Egypt's military moves fast to give up political power – before it loses credibility with the people who have momentarily forgotten that the generals were all beneficiaries of Mubarak's regime.
Egypt's new Facebook military tries to keep a friendly image
Ever since it issued its "communique number one" at 5pm on February 10, just a day before Hosni Mubarak was banished to internal exile in Sharm el Sheikh, the Egyptian military has put on the airs of a reluctant leader. The question on everyone's mind is whether this is in act, and whether the military intends to play a dominant role in political life, much as it did half a century ago.
At the core of the Egyptian regime since the 1952 Free Officers' coup, the military is a deeply entrenched institution and the most prestigious in the country - and, because it controls the heaviest firepower, ultimately the strongest part of the state. In the last three decades under Mr Mubarak, after the Camp David peace treaty with Israel removed its most important function, it had played a gradually diminished role in public life.
Under Gamal Abdel Nasser, half the cabinet might have been comprised of generals, but under Mr Mubarak only a handful of ministers were from the military. Under Nasser and Sadat, senior officials such as the chief of staff of the armed forces were household names; under Mr Mubarak, they were mostly unknown to the general public. Now, the 20 members of the Supreme Council of the Armed Forces are well known; some particularly popular members even have their Facebook fan clubs.
The Supreme Council that now runs Egypt has assured the public that it has no desire to remain permanently in charge, and has made a show of consulting with both the revolutionaries of Tahrir Square and the more established political forces. It has moved from making announcements through very martial communiques to, in what must be a first for any military coup, communicating through a Facebook page. Its members have appeared on television talk shows, accepting questions and criticism from interviewers, and displaying a willingness to listen.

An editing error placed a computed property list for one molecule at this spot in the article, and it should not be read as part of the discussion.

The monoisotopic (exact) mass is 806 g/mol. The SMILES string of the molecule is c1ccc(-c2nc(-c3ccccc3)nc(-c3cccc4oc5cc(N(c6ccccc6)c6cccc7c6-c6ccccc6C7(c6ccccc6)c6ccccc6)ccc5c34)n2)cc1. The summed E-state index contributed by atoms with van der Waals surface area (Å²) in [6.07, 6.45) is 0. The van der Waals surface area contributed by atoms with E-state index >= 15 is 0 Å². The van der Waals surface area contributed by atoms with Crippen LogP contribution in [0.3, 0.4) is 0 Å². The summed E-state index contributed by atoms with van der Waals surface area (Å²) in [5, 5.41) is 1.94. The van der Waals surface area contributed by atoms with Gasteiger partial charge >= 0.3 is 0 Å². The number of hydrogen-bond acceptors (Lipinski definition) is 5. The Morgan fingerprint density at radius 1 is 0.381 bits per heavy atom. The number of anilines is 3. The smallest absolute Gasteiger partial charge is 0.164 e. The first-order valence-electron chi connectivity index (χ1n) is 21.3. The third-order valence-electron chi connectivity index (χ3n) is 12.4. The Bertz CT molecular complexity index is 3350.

To show its desire to return to the barracks and leave the business of running the country to civilians, the Supreme Council has imposed a six-month deadline for transition. It has shown it is serious about moving fast - too fast for some - by quickly setting up a committee to review the constitution and holding a referendum on proposed changes as early as this Saturday, just five weeks after Mr Mubarak's departure. Parliamentary and presidential elections could follow as soon as June and August, respectively.
Many of Egypt's democrats are unhappy with this pace, which they argue leaves too little time for new parties to emerge and will mostly benefit members of the old ruling party and other well-established political forces such as the Muslim Brotherhood. They are also unhappy with some of the proposed constitutional amendments, notably provisions that require that both parents and spouses of presidential candidates only hold Egyptian nationality.
Why is the military in such a hurry? In part because it is not accustomed to governing directly - and the accountability that comes with it. Egypt's problems were not resolved overnight after the fall of Mr Mubarak, and the Supreme Council finds itself having to deal with 84 million Egyptians who are demanding more than ever from their rulers: justice for the victims of the former regime, more socio-economic equality, and that the endemic corruption that was probably the Mubarak regime's downfall be dealt with swiftly and effectively. And they have been given a new lease of courage in making these demands, inspired by the example of the activists that held Tahrir Square for 18 days.